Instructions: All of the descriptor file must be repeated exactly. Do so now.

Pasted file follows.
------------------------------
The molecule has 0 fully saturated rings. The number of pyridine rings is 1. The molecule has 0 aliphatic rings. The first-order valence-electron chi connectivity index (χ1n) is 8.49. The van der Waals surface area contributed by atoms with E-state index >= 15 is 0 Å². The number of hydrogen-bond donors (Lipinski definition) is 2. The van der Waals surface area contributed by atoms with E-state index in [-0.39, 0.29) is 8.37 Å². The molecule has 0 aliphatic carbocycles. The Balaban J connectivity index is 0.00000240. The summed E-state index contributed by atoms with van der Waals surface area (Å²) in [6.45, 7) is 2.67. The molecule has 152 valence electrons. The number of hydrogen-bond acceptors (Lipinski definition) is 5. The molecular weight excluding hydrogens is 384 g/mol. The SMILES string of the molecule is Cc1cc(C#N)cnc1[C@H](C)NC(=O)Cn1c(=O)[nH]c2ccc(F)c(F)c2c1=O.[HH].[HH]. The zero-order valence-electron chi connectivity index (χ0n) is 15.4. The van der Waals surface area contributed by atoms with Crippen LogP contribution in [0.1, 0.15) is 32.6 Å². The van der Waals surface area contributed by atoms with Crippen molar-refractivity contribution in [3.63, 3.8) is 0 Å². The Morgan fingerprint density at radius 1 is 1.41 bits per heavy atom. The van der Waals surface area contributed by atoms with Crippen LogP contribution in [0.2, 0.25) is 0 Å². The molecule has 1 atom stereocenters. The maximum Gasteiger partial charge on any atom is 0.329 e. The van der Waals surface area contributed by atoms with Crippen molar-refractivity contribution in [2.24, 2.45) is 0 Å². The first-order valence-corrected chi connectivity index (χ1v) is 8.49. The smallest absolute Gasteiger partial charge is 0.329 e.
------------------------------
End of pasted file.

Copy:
The molecule has 0 fully saturated rings. The number of pyridine rings is 1. The molecule has 0 aliphatic rings. The first-order valence-electron chi connectivity index (χ1n) is 8.49. The van der Waals surface area contributed by atoms with E-state index >= 15 is 0 Å². The number of hydrogen-bond donors (Lipinski definition) is 2. The van der Waals surface area contributed by atoms with E-state index in [-0.39, 0.29) is 8.37 Å². The molecule has 0 aliphatic carbocycles. The Balaban J connectivity index is 0.00000240. The summed E-state index contributed by atoms with van der Waals surface area (Å²) in [6.45, 7) is 2.67. The molecule has 152 valence electrons. The number of hydrogen-bond acceptors (Lipinski definition) is 5. The molecular weight excluding hydrogens is 384 g/mol. The SMILES string of the molecule is Cc1cc(C#N)cnc1[C@H](C)NC(=O)Cn1c(=O)[nH]c2ccc(F)c(F)c2c1=O.[HH].[HH]. The zero-order valence-electron chi connectivity index (χ0n) is 15.4. The van der Waals surface area contributed by atoms with Crippen LogP contribution in [0.1, 0.15) is 32.6 Å². The van der Waals surface area contributed by atoms with Crippen molar-refractivity contribution in [3.63, 3.8) is 0 Å². The Morgan fingerprint density at radius 1 is 1.41 bits per heavy atom. The van der Waals surface area contributed by atoms with Crippen LogP contribution in [0.2, 0.25) is 0 Å². The molecule has 1 atom stereocenters. The maximum Gasteiger partial charge on any atom is 0.329 e. The van der Waals surface area contributed by atoms with Crippen molar-refractivity contribution in [2.24, 2.45) is 0 Å². The first-order valence-corrected chi connectivity index (χ1v) is 8.49. The smallest absolute Gasteiger partial charge is 0.329 e.